According to a recent report in 24/7 Wall St., in the past 10 years, some of America’s biggest food chains have lost more than 50% of their sales and have closed hundreds of locations nationwide.
24/7 characterizes these restaurants, such as Big Boy, Ponderosa and Bennigan’s, as having failed to update their brand or menu options, and many of their locations have been closed to make way for new eateries.
Based on data provided by food industry consulting and research firm Technomic Inc., 24/7 Wall St. reviewed the 10 large restaurant chains with the biggest decline in locations and sales between 2001 and 2011.
Of the 10 chains with the biggest declines, 24/7 Wall St claims eight have filed for bankruptcy in the past decade. In some cases, hundreds of locations were closed overnight.
“The chains were either then purchased or resumed operations only once the company emerged from bankruptcy. The remaining franchises continued to operate. But reinvigorating these brands will be an uphill battle.”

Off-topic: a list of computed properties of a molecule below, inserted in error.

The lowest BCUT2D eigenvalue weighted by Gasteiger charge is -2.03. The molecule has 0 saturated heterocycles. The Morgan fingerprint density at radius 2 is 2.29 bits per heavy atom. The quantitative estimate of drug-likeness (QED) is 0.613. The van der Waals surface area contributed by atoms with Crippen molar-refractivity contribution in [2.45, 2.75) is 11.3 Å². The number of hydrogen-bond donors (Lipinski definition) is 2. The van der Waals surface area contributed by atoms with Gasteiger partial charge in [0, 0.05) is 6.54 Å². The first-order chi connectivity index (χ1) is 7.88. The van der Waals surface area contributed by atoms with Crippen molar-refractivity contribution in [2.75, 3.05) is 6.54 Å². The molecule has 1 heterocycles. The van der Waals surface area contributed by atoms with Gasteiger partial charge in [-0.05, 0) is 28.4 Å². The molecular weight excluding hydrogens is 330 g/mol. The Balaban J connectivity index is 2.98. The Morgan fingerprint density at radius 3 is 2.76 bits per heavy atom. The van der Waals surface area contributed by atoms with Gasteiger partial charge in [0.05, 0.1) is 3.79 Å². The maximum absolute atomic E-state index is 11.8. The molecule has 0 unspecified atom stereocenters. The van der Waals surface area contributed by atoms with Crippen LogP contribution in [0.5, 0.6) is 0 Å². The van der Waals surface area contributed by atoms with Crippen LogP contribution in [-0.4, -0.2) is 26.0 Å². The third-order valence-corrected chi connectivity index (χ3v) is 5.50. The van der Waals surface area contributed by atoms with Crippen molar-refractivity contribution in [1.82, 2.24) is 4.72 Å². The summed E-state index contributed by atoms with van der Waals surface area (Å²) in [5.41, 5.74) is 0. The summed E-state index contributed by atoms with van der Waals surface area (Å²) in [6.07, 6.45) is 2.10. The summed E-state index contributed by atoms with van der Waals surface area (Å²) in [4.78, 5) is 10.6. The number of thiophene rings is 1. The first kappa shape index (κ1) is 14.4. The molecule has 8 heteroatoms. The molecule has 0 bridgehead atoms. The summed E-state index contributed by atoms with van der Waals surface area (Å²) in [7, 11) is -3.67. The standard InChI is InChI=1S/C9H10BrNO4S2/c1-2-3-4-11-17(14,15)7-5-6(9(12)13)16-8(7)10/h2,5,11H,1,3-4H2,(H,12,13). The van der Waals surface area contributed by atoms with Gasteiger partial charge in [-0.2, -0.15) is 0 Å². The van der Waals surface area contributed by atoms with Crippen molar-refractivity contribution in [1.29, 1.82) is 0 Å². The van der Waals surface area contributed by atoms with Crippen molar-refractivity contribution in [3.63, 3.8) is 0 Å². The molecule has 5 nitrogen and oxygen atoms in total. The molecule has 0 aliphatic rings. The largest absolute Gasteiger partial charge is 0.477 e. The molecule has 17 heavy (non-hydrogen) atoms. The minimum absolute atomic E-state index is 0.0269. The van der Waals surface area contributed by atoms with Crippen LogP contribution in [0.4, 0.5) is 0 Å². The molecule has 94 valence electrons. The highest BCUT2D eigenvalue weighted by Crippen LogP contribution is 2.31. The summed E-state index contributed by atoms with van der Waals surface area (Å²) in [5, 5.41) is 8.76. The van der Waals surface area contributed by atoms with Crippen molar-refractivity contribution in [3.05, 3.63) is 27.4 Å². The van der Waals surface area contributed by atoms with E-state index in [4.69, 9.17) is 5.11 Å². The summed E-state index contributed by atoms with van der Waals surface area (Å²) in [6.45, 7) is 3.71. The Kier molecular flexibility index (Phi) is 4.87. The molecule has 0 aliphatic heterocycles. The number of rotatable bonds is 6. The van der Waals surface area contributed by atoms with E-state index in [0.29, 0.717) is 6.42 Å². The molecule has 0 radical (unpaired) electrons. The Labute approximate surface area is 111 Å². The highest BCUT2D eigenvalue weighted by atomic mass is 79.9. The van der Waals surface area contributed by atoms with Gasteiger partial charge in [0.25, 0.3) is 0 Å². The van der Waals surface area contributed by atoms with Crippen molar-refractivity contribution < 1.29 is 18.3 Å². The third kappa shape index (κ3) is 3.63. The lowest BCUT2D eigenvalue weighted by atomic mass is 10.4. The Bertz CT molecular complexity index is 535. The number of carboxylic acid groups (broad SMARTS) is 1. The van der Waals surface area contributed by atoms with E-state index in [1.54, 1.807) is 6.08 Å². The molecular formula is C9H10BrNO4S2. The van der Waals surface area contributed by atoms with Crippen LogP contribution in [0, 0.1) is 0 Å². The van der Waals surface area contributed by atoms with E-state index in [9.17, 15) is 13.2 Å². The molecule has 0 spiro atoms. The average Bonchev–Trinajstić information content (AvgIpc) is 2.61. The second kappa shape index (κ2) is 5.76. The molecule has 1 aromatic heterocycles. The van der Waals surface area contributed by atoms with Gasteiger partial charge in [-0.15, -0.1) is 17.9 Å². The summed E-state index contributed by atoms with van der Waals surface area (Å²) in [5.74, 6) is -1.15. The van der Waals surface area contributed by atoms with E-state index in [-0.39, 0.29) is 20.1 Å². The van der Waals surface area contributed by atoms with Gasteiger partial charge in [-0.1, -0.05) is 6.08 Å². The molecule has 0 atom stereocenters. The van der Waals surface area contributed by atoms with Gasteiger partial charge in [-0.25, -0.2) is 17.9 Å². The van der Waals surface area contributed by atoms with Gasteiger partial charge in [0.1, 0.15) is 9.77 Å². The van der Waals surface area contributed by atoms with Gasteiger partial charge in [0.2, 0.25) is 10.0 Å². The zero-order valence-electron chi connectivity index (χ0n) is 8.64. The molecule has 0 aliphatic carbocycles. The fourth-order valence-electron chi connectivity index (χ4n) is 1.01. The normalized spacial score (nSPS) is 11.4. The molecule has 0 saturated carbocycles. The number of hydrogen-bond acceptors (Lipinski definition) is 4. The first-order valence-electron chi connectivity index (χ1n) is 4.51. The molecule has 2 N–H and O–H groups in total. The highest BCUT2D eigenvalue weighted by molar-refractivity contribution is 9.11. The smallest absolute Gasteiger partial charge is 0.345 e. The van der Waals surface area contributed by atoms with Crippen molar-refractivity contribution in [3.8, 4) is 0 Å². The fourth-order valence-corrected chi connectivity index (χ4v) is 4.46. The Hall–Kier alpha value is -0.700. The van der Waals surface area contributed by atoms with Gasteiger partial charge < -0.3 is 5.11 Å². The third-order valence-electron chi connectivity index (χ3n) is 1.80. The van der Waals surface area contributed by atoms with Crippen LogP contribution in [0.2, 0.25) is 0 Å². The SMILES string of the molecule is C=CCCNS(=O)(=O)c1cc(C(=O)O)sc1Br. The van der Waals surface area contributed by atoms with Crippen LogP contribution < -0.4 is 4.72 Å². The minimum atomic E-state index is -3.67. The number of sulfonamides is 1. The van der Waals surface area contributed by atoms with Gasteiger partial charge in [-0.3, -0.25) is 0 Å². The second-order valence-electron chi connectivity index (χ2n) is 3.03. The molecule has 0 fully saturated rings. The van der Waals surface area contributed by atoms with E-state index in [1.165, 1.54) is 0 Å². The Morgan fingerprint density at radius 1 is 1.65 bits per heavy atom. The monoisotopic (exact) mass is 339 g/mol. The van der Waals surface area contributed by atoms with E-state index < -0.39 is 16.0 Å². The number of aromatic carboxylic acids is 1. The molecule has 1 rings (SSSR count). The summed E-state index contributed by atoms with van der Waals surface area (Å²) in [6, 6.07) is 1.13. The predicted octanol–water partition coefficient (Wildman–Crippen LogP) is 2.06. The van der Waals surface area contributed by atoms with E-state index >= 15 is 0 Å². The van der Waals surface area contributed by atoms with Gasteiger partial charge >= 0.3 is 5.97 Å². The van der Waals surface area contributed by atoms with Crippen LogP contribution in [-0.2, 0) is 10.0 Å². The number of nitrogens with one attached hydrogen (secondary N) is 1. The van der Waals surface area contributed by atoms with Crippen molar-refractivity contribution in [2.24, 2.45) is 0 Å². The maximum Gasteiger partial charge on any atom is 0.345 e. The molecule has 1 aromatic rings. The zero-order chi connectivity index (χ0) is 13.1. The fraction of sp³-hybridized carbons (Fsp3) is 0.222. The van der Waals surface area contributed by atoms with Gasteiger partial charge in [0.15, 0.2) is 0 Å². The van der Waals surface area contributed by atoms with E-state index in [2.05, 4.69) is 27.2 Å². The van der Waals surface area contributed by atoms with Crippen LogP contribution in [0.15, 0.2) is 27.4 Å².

These chains have been forced to devote most of their resources just to remain open.
Darren Tristano, Executive Vice President of Technomic, told 24/7 Wall St. the economy’s been a big negative for these restaurants trying to gain traction or even grow, and so in many cases they’ve actually just continued to struggle and close units that were underperforming.
Based on sales data provided by Technomic, 24/7 Wall St. reviewed the 10 restaurant chains that had 60% or greater declines in the number of actual store locations operating from 2001 to 2011.
(Click “Next” to see 10 Largest Disappearing U.S. Restaurant Chains)